Sixteen sea turtles have died, and an additional six have been badly harmed by tar resulting from last month's tragic oil spill, a new report presented to the Israel Nature and Parks Authority has found. Authorities are assuming many more died at sea and have not been found.
Of the affected turtles, 17 are loggerhead sea turtles and the rest are rarer green sea turtles, the Israel Sea Turtle Rescue Center in the Nature Authority said, which is located on the coast in Mikhmoret.
The six young live turtles who arrived at the rescue center are now undergoing rehabilitation. When they arrived, the turtles were cleaned of the tar using cloths and Q-tips soaked in vegetable oil, and their digestive systems were also cleaned out using mayonnaise.
Young sea turtles live in the open sea, and float on layers of brown Sargassum macroalgae seaweed – which they use passively for migration. They are capable of diving under the seaweed and are not fast swimmers. The turtles feed on the seaweed and tiny animals, until they reach adulthood at age seven to 10 years old.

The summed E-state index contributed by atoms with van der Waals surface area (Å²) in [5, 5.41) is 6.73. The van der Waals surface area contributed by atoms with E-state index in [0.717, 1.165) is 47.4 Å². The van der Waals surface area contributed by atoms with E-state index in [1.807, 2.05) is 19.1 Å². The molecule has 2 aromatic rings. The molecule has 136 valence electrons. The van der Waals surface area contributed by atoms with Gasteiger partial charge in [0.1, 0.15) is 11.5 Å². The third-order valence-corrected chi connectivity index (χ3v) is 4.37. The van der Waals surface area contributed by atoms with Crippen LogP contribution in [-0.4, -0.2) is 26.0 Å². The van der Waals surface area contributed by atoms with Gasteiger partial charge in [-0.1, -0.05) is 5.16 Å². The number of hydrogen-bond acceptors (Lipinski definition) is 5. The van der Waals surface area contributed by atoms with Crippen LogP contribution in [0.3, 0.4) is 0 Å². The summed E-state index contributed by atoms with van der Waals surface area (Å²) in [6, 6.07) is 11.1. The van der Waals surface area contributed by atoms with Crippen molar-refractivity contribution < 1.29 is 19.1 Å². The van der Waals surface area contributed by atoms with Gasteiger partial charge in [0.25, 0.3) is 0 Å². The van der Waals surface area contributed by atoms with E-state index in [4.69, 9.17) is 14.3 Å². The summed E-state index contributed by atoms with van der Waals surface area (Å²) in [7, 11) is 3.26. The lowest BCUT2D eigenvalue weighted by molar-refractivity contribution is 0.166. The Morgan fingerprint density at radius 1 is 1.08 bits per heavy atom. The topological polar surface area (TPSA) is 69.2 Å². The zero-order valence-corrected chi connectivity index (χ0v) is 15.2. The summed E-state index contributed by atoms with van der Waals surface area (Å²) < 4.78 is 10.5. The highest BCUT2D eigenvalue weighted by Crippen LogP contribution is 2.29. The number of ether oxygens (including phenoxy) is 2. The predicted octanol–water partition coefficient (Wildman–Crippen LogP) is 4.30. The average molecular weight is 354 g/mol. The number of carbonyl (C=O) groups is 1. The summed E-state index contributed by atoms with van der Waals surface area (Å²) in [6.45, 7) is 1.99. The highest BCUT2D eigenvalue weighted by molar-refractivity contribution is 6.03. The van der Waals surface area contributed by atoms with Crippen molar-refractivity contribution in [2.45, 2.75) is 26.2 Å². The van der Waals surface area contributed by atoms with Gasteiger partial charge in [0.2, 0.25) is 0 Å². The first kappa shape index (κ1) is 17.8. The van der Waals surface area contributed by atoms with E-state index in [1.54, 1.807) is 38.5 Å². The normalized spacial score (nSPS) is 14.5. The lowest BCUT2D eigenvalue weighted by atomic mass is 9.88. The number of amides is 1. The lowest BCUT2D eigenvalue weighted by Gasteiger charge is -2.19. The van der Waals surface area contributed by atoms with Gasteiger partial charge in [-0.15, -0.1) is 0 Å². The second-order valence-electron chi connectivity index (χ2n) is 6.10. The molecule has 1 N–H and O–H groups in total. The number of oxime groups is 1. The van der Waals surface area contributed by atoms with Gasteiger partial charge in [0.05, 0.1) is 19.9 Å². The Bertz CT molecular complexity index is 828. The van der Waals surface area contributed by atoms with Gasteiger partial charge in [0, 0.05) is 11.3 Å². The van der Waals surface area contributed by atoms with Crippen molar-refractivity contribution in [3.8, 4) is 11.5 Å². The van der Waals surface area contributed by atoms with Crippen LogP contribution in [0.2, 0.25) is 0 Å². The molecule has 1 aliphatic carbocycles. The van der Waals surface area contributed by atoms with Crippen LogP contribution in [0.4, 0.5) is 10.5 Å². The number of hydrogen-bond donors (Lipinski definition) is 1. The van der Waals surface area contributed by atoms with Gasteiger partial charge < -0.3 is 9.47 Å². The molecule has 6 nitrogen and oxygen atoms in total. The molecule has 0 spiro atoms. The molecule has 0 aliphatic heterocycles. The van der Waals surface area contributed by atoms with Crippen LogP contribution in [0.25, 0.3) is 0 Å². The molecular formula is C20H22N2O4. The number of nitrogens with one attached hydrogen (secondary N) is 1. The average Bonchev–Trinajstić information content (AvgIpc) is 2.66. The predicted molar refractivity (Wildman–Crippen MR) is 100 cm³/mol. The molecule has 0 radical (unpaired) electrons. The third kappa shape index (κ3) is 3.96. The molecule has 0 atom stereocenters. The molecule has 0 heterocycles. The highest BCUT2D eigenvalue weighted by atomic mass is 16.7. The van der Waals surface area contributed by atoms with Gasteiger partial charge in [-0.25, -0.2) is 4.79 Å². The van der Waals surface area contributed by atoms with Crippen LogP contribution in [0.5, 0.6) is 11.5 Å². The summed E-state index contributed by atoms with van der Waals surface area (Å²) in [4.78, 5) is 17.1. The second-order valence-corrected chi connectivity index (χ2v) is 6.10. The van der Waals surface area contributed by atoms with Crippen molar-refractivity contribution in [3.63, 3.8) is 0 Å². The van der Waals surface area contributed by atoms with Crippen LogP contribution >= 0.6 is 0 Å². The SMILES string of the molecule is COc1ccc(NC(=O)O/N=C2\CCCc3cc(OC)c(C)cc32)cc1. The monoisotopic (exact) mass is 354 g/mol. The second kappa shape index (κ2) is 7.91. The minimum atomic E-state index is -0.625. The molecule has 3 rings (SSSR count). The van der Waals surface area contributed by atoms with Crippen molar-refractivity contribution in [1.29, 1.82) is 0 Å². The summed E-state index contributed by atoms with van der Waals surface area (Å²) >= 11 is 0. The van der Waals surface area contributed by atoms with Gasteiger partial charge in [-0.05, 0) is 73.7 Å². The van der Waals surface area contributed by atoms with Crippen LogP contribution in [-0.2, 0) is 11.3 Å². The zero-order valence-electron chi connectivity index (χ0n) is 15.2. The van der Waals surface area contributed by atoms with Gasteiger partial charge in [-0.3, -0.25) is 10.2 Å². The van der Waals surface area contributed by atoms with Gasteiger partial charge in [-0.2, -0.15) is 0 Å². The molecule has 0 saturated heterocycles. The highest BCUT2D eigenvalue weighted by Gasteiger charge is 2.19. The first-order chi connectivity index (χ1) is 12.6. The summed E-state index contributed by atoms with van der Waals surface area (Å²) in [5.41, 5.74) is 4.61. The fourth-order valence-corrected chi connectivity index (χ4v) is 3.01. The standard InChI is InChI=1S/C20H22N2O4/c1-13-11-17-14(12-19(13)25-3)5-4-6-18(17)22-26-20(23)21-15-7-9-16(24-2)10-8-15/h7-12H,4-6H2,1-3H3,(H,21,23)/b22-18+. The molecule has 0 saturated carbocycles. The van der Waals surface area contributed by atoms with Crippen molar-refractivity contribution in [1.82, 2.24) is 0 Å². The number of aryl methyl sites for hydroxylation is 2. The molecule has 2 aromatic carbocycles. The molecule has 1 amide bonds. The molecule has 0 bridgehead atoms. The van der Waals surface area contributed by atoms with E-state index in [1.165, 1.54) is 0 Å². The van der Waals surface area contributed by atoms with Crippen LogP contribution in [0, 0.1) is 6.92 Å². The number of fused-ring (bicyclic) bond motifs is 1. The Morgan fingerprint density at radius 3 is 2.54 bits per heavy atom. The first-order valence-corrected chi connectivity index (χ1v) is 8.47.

Based on our understanding of their lives, experts from the rescue center say the floating oil spill harmed mostly younger turtles, and because of the storm that occurred around the same time as the oil spill, the pollution was pushed towards Israel’s shores and the turtles were ejected from the sea, ending up on the beaches.
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Authorities hope that the widespread pollution resulting from the oil spill won't disrupt the turtles' breeding season, set to begin in about three months. During breeding season, females come ashore the sandy beaches in Israel and lay their eggs in holes they dig, and the Nature Authority collects and protects them until they hatch – to ensure the newly hatched turtles will safely return to the sea.